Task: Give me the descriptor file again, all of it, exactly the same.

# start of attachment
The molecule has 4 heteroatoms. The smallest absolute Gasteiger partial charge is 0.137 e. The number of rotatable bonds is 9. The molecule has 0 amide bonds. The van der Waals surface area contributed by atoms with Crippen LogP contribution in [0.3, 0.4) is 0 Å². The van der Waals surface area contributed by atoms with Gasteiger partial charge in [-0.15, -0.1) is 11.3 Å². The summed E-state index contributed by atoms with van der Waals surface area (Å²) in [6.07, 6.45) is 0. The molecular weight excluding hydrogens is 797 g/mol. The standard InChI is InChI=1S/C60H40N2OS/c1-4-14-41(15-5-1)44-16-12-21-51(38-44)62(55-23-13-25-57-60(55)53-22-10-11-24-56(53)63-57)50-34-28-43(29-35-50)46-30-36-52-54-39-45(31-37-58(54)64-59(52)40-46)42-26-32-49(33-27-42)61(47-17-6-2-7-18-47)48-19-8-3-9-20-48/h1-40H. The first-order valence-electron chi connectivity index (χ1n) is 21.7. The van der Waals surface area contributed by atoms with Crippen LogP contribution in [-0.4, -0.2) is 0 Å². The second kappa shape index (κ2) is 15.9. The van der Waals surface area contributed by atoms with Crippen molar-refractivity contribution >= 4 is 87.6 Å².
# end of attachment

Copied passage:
The molecule has 4 heteroatoms. The smallest absolute Gasteiger partial charge is 0.137 e. The number of rotatable bonds is 9. The molecule has 0 amide bonds. The van der Waals surface area contributed by atoms with Crippen LogP contribution in [0.3, 0.4) is 0 Å². The van der Waals surface area contributed by atoms with Gasteiger partial charge in [-0.15, -0.1) is 11.3 Å². The summed E-state index contributed by atoms with van der Waals surface area (Å²) in [6.07, 6.45) is 0. The molecular weight excluding hydrogens is 797 g/mol. The standard InChI is InChI=1S/C60H40N2OS/c1-4-14-41(15-5-1)44-16-12-21-51(38-44)62(55-23-13-25-57-60(55)53-22-10-11-24-56(53)63-57)50-34-28-43(29-35-50)46-30-36-52-54-39-45(31-37-58(54)64-59(52)40-46)42-26-32-49(33-27-42)61(47-17-6-2-7-18-47)48-19-8-3-9-20-48/h1-40H. The first-order valence-electron chi connectivity index (χ1n) is 21.7. The van der Waals surface area contributed by atoms with Crippen LogP contribution in [-0.4, -0.2) is 0 Å². The second kappa shape index (κ2) is 15.9. The van der Waals surface area contributed by atoms with Crippen molar-refractivity contribution >= 4 is 87.6 Å².